The media was agog last weekend with news that around 500 heads of cattle and rams were brought by train into Oko-Oba, Agege, a Lagos suburb, all the way from Zamfara State, in a historic feat under the Farm to Market scheme anchored by the Nigeria Incentive-based Risk Sharing System for Agriculture Lending (NIRSAL), an initiative of the Central Bank of Nigeria (CBN) and Connect Rail. The last time cattle were moved by rail from the north to the south was in 1986, 30 years ago.
According to NIRSAL, the total value of live animal trade between Northern and Southern Nigeria is estimated at between N850 billion and N950 billion per annum. Currently, the total value of the North-east-Lagos cattle trade market is estimated at N324 billion per annum, excluding the North-South-East cattle trade or the trade in small ruminants including sheep and goats. This is not counting other obvious advantages of regular, faster and more efficient supply of meat and better, more profitable bargains for cattle owners and ranchers.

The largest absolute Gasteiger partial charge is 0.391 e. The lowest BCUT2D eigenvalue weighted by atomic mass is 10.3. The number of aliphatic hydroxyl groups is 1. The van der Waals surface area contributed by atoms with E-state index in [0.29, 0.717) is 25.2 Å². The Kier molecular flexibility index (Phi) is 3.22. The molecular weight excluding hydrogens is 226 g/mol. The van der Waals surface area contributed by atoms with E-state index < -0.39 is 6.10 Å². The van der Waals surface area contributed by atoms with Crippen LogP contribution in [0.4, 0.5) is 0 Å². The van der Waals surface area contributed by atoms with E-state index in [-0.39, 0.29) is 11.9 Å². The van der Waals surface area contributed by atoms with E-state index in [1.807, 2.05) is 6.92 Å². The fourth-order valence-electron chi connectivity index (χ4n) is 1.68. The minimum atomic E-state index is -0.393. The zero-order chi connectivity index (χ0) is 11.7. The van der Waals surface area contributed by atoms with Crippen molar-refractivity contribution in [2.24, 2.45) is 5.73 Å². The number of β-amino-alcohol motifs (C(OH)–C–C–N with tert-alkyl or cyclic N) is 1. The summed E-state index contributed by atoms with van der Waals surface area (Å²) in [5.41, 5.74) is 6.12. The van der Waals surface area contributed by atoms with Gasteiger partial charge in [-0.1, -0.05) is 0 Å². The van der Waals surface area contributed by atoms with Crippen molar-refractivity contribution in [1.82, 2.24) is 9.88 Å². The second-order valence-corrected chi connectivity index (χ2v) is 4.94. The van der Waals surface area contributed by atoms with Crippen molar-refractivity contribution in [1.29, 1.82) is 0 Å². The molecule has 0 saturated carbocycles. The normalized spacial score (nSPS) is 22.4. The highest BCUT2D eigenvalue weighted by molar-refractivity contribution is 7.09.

Although it is difficult for the traditional cattle herdsmen to willingly submit their cattle for the faster and safer train journey the same way it is difficult to convince villagers of the benefits of a nearby borehole rather than trek long distances to fetch water from the stream or river (due to chance for village gossip), the earlier the average owners and nomads are enjoined to embrace the rail transport scheme for their cattle, the better for everyone. This will help to greatly reduce herder-farmer conflicts and help eliminate a thorny issue for the federal and state governments. Just saying…
– Abimbola Akosile